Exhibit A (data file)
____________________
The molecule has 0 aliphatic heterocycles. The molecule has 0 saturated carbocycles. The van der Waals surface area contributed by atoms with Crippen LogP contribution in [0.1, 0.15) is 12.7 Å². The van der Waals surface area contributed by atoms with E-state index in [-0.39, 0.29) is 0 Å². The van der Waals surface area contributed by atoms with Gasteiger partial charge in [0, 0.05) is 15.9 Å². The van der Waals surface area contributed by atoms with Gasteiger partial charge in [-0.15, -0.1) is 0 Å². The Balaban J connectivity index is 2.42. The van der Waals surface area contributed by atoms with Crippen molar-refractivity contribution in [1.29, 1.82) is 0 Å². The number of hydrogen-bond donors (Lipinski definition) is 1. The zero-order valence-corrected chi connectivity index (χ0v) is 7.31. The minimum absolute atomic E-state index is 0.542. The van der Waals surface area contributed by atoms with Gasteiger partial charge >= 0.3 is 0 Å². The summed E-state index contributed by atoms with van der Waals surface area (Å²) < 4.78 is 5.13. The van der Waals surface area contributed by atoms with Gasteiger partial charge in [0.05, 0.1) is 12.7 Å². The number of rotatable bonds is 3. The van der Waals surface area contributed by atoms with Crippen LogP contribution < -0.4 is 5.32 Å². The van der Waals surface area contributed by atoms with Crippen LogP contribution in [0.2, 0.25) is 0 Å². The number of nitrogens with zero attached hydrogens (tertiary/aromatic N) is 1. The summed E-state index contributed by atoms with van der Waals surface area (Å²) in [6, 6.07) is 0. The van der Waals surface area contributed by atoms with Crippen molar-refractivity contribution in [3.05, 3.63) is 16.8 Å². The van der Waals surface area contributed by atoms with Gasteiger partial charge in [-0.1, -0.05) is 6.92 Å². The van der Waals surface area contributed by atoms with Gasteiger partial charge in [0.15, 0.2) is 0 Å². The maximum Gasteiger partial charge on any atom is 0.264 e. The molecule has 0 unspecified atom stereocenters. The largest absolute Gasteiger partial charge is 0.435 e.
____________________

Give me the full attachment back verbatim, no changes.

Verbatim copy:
The molecule has 0 aliphatic heterocycles. The molecule has 0 saturated carbocycles. The van der Waals surface area contributed by atoms with Crippen LogP contribution in [0.1, 0.15) is 12.7 Å². The van der Waals surface area contributed by atoms with E-state index in [-0.39, 0.29) is 0 Å². The van der Waals surface area contributed by atoms with Gasteiger partial charge in [0, 0.05) is 15.9 Å². The van der Waals surface area contributed by atoms with Gasteiger partial charge in [-0.15, -0.1) is 0 Å². The Balaban J connectivity index is 2.42. The van der Waals surface area contributed by atoms with Crippen molar-refractivity contribution in [1.29, 1.82) is 0 Å². The number of hydrogen-bond donors (Lipinski definition) is 1. The zero-order valence-corrected chi connectivity index (χ0v) is 7.31. The minimum absolute atomic E-state index is 0.542. The van der Waals surface area contributed by atoms with Gasteiger partial charge >= 0.3 is 0 Å². The summed E-state index contributed by atoms with van der Waals surface area (Å²) < 4.78 is 5.13. The van der Waals surface area contributed by atoms with Gasteiger partial charge in [0.05, 0.1) is 12.7 Å². The number of rotatable bonds is 3. The van der Waals surface area contributed by atoms with Crippen LogP contribution < -0.4 is 5.32 Å². The van der Waals surface area contributed by atoms with Crippen LogP contribution in [0.2, 0.25) is 0 Å². The number of nitrogens with zero attached hydrogens (tertiary/aromatic N) is 1. The summed E-state index contributed by atoms with van der Waals surface area (Å²) in [6, 6.07) is 0. The van der Waals surface area contributed by atoms with Crippen molar-refractivity contribution in [3.05, 3.63) is 16.8 Å². The van der Waals surface area contributed by atoms with Gasteiger partial charge in [-0.1, -0.05) is 6.92 Å². The van der Waals surface area contributed by atoms with Gasteiger partial charge in [0.15, 0.2) is 0 Å². The maximum Gasteiger partial charge on any atom is 0.264 e. The molecule has 0 unspecified atom stereocenters. The largest absolute Gasteiger partial charge is 0.435 e.